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also have a read about endianness –  gtrak Jul 11 '10 at 20:09
i did read of endianness years ago. big endian, little endian.. No doubt compilers would handle that usually. When would code refer to memory at that level? And if it is referring directly to memory, like specifying an address, then wouldn't it go through the OS and become OS dependent that way? I still haven't had any code examples.. It'd be interesting to see Hello World that does that!(obviously it wouldn't have to, but as an example) –  barlop Jul 11 '10 at 20:14
think about what happens when you write code on C on one platform and it does network IO to the same code on a platform with a different endianness. At some point somewhere you'd have to be conscious about it or your data would be scrambled. It has less to do with compilers than processors. –  gtrak Jul 11 '10 at 20:16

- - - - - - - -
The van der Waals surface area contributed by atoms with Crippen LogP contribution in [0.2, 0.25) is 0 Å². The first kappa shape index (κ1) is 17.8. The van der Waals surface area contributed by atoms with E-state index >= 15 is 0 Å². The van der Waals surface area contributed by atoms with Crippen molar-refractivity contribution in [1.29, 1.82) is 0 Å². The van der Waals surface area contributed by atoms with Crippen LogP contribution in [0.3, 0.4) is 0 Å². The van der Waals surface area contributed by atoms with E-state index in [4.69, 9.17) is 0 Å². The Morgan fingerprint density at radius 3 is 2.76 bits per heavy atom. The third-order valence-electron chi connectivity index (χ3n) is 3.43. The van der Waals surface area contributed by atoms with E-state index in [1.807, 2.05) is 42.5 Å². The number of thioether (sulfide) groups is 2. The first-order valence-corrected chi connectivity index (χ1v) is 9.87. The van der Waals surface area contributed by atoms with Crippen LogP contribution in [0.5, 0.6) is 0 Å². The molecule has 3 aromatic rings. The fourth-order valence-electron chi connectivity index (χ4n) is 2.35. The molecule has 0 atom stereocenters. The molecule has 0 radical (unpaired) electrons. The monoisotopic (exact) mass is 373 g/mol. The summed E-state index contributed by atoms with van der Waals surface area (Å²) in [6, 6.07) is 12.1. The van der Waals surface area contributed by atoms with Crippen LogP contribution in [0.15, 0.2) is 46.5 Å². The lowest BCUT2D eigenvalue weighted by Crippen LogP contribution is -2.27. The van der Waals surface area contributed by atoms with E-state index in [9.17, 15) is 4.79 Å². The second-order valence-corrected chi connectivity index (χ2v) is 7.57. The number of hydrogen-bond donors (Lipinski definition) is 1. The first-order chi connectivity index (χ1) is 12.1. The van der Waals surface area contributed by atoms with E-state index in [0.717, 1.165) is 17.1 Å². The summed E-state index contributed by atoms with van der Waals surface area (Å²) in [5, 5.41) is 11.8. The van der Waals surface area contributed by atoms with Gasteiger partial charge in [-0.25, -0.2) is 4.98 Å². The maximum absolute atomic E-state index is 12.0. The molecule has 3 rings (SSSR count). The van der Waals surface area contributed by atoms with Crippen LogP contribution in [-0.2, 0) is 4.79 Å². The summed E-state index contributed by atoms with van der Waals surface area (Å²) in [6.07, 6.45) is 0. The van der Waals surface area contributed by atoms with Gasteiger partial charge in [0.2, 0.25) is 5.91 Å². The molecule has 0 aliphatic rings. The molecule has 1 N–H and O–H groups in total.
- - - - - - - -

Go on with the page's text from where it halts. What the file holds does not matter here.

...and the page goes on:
yes, the hello world wouldn't care. But save something to a file, and copy it to another system with different endianness and read it, and you'd see the problem. The processor and system just makes different assumptions for performance reasons. Java enforces a contract that makes you not have to worry about it. –  gtrak Jul 11 '10 at 20:22
point is, either way it's an issue, but java takes it upon itself to abstract out more of those things, and in C-based stuff, you'd have to use a library or do it yourself, or you'd risk shooting yourself in the foot. The compiler will let you much more easily than in java. –  gtrak Jul 11 '10 at 20:24

Of course, it looks similar to the current situation, where everybody has a compiler specific for their platform.